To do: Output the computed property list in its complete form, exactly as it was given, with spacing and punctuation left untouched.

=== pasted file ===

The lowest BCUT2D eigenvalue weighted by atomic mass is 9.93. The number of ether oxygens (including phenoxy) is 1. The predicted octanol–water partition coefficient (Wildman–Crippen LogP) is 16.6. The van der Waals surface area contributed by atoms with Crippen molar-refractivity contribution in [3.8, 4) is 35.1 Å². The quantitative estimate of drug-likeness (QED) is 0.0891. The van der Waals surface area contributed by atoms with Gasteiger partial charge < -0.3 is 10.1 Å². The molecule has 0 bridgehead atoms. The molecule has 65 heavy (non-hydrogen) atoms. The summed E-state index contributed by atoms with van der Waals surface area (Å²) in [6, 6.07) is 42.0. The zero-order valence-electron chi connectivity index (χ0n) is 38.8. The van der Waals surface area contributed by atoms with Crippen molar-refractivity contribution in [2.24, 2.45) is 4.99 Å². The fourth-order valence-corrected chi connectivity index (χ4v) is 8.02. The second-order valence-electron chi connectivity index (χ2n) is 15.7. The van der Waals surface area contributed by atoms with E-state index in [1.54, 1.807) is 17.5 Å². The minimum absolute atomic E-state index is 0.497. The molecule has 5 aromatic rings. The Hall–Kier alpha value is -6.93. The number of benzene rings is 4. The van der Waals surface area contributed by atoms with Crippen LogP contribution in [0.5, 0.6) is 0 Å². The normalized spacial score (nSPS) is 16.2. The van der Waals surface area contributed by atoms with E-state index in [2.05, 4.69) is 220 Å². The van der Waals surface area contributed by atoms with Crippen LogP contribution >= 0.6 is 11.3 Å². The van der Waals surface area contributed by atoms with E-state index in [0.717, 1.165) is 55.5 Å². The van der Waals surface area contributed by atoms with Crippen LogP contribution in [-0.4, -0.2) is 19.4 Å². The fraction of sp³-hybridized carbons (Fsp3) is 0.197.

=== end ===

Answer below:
The lowest BCUT2D eigenvalue weighted by atomic mass is 9.93. The number of ether oxygens (including phenoxy) is 1. The predicted octanol–water partition coefficient (Wildman–Crippen LogP) is 16.6. The van der Waals surface area contributed by atoms with Crippen molar-refractivity contribution in [3.8, 4) is 35.1 Å². The quantitative estimate of drug-likeness (QED) is 0.0891. The van der Waals surface area contributed by atoms with Gasteiger partial charge < -0.3 is 10.1 Å². The molecule has 0 bridgehead atoms. The molecule has 65 heavy (non-hydrogen) atoms. The summed E-state index contributed by atoms with van der Waals surface area (Å²) in [6, 6.07) is 42.0. The zero-order valence-electron chi connectivity index (χ0n) is 38.8. The van der Waals surface area contributed by atoms with Crippen molar-refractivity contribution in [2.24, 2.45) is 4.99 Å². The fourth-order valence-corrected chi connectivity index (χ4v) is 8.02. The second-order valence-electron chi connectivity index (χ2n) is 15.7. The van der Waals surface area contributed by atoms with E-state index in [1.54, 1.807) is 17.5 Å². The minimum absolute atomic E-state index is 0.497. The molecule has 5 aromatic rings. The Hall–Kier alpha value is -6.93. The number of benzene rings is 4. The van der Waals surface area contributed by atoms with Crippen LogP contribution in [0.5, 0.6) is 0 Å². The normalized spacial score (nSPS) is 16.2. The van der Waals surface area contributed by atoms with E-state index in [2.05, 4.69) is 220 Å². The van der Waals surface area contributed by atoms with Crippen LogP contribution >= 0.6 is 11.3 Å². The van der Waals surface area contributed by atoms with E-state index in [0.717, 1.165) is 55.5 Å². The van der Waals surface area contributed by atoms with Crippen LogP contribution in [-0.4, -0.2) is 19.4 Å². The fraction of sp³-hybridized carbons (Fsp3) is 0.197.